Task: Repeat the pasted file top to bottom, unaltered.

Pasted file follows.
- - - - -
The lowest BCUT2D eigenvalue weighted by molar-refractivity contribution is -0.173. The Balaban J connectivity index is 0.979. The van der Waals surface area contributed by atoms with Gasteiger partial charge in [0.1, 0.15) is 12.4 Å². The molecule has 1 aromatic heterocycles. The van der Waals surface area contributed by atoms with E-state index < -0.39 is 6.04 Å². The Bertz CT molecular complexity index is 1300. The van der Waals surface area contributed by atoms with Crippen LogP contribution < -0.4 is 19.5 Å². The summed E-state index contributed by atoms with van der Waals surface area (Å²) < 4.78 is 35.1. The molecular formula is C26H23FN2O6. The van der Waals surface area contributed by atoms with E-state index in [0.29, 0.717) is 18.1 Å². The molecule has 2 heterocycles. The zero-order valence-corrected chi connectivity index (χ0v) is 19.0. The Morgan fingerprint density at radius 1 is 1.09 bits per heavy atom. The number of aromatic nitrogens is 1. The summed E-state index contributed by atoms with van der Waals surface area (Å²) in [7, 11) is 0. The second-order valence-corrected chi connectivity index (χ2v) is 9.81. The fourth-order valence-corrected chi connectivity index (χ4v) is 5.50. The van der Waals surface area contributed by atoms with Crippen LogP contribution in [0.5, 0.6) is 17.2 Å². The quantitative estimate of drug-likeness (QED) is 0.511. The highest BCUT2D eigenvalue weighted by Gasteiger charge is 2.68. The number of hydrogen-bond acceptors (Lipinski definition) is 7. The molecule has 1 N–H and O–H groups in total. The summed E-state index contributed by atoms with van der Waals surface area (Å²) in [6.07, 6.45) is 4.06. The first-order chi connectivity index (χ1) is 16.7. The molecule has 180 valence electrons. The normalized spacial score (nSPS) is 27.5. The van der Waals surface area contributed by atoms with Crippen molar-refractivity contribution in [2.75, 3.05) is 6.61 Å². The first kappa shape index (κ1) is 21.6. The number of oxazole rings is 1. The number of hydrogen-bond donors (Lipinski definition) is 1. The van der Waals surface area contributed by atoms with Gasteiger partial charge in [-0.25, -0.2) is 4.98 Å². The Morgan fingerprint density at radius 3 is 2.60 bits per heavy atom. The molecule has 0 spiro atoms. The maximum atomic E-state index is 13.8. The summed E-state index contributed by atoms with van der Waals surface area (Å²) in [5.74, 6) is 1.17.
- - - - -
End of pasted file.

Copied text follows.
The lowest BCUT2D eigenvalue weighted by molar-refractivity contribution is -0.173. The Balaban J connectivity index is 0.979. The van der Waals surface area contributed by atoms with Gasteiger partial charge in [0.1, 0.15) is 12.4 Å². The molecule has 1 aromatic heterocycles. The van der Waals surface area contributed by atoms with E-state index < -0.39 is 6.04 Å². The Bertz CT molecular complexity index is 1300. The van der Waals surface area contributed by atoms with Crippen LogP contribution < -0.4 is 19.5 Å². The summed E-state index contributed by atoms with van der Waals surface area (Å²) < 4.78 is 35.1. The molecular formula is C26H23FN2O6. The van der Waals surface area contributed by atoms with E-state index in [0.29, 0.717) is 18.1 Å². The molecule has 2 heterocycles. The zero-order valence-corrected chi connectivity index (χ0v) is 19.0. The Morgan fingerprint density at radius 1 is 1.09 bits per heavy atom. The number of aromatic nitrogens is 1. The summed E-state index contributed by atoms with van der Waals surface area (Å²) in [7, 11) is 0. The second-order valence-corrected chi connectivity index (χ2v) is 9.81. The fourth-order valence-corrected chi connectivity index (χ4v) is 5.50. The van der Waals surface area contributed by atoms with Crippen LogP contribution in [0.5, 0.6) is 17.2 Å². The quantitative estimate of drug-likeness (QED) is 0.511. The highest BCUT2D eigenvalue weighted by Gasteiger charge is 2.68. The number of hydrogen-bond acceptors (Lipinski definition) is 7. The molecule has 1 N–H and O–H groups in total. The summed E-state index contributed by atoms with van der Waals surface area (Å²) in [6.07, 6.45) is 4.06. The first-order chi connectivity index (χ1) is 16.7. The molecule has 180 valence electrons. The normalized spacial score (nSPS) is 27.5. The van der Waals surface area contributed by atoms with Crippen molar-refractivity contribution in [2.75, 3.05) is 6.61 Å². The first kappa shape index (κ1) is 21.6. The number of oxazole rings is 1. The number of hydrogen-bond donors (Lipinski definition) is 1. The van der Waals surface area contributed by atoms with Gasteiger partial charge in [-0.25, -0.2) is 4.98 Å². The Morgan fingerprint density at radius 3 is 2.60 bits per heavy atom. The molecule has 0 spiro atoms. The maximum atomic E-state index is 13.8. The summed E-state index contributed by atoms with van der Waals surface area (Å²) in [5.74, 6) is 1.17.